Aerial photographs appear in various formats and sizes. A 240 mm (9 inch) format specifies a square photograph 240 millimeters on the side, and a 35mm format specifies a film with an imaging area that is 24mm by 36mm. Camera systems based on 35mm and 70mm film are considered to be small format. Cameras that use 240 mm film are considered to be large format. Large format cameras are often used to take aerial photographs that will be used for the development of an orthophoto. These cameras are taken onto specialized aircraft that are designed for taking photographs, and they are able to support aerial photography with precise positioning and flight control.
Digital Conversion Process
In the digital process, the development of orthophotos must go through a process called differential rectification or orthorectification, which is a point-by-point correction of the scale and relief displacements normally resulting from variations in elevation between the aircraft and the topography over which the aircraft flies. The aircraft is flown at normal range heights using a standard wide-angle camera. The orthophotograph is created with a stereomodel of the terrain, the same approach adopted in plotting a conventional line map from aerial photographs using a stereo-plotting machine. The process applies the corrections to photographs prior to digitization, in which a photograph is scanned to produce a digital raster image. Aerial photographs are produced into digital orthophotos by dividing the given area of a photograph into very small, equal sized pixels. The geometric correction of aerial photographs requires the calculating of distortion at each point, and then shifting the image to the proper location. To produce an orthophotograph, the overlapping photographs are set up similarly to using a stereomodel, in which the plotting machine is replaced by a narrow opening, by which only one of the images is admitted through filtering to be recorded onto a film sheet. Instead of continuously following individual features, such as roads, field boundaries, streams, as done by a measuring mark, the aperture is made to transverse the stereomodel systematically in a series of parallel tranverses, forming a raster pattern to ensuree that all details present in the stereo model is recorded orthogonally on the film below.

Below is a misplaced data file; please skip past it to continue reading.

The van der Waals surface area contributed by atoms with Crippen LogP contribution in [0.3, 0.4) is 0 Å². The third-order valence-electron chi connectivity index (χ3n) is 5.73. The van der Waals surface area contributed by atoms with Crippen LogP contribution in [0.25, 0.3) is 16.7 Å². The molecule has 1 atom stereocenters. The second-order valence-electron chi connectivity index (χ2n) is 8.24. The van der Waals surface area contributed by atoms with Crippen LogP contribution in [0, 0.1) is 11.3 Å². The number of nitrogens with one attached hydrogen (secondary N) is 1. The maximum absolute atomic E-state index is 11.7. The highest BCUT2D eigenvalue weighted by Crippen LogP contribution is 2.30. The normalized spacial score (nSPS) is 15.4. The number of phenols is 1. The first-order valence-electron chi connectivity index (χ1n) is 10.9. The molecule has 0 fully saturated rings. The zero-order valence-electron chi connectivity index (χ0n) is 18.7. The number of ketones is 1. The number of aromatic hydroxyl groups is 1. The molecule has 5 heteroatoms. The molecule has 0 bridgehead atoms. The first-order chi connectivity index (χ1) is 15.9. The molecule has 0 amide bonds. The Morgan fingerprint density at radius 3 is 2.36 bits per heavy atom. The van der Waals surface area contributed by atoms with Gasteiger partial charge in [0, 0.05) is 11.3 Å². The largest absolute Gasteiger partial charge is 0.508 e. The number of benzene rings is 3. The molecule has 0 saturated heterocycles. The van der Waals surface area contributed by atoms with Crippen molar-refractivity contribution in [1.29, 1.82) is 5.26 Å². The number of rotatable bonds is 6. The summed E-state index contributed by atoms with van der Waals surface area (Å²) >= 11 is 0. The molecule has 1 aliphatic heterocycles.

The digital photograph is registered when each pixel is placed in its precise geographic position by a program that takes into consideration the camera location, the orientation of the camera platform, and the heights of all points in the grid of the area photographed. In the photogrammetric method, it “combines ground-surveyed measurements with measurements taken on aerial images to provide precise, orthographically correct coordinate locations.” This process requires the measurement of the photo coordinates and their combination of x, y, and z coordinates. Photo coordinates can be measured using a ruler or calipers, but they are usually measured using digital methods. The displacement is then calculated for each point in the raster image, and distortion is removed for each raster cell.
Multiple photographs can be analyzed, corrected and mosaiced all at once by a process called “bundle adjustment”, in which interrelated sets of equations are used to find a globally optimum set of corrections across all photographs. If a photo is black and white, each pixel is assigned a single numerical value corresponding to its light intensity. Color orthophotos are handled in an analogous way by transforming a vector of light intensities for different color bands into a single number. After the model has been scanned, the film is then developed as a negative orthophotograph, and it would usually be brought to the required scale by appropriate scaling or setting of the stereo-model, and can enlarged or reduced by the user if the scaling has not been adjusted after being scanned.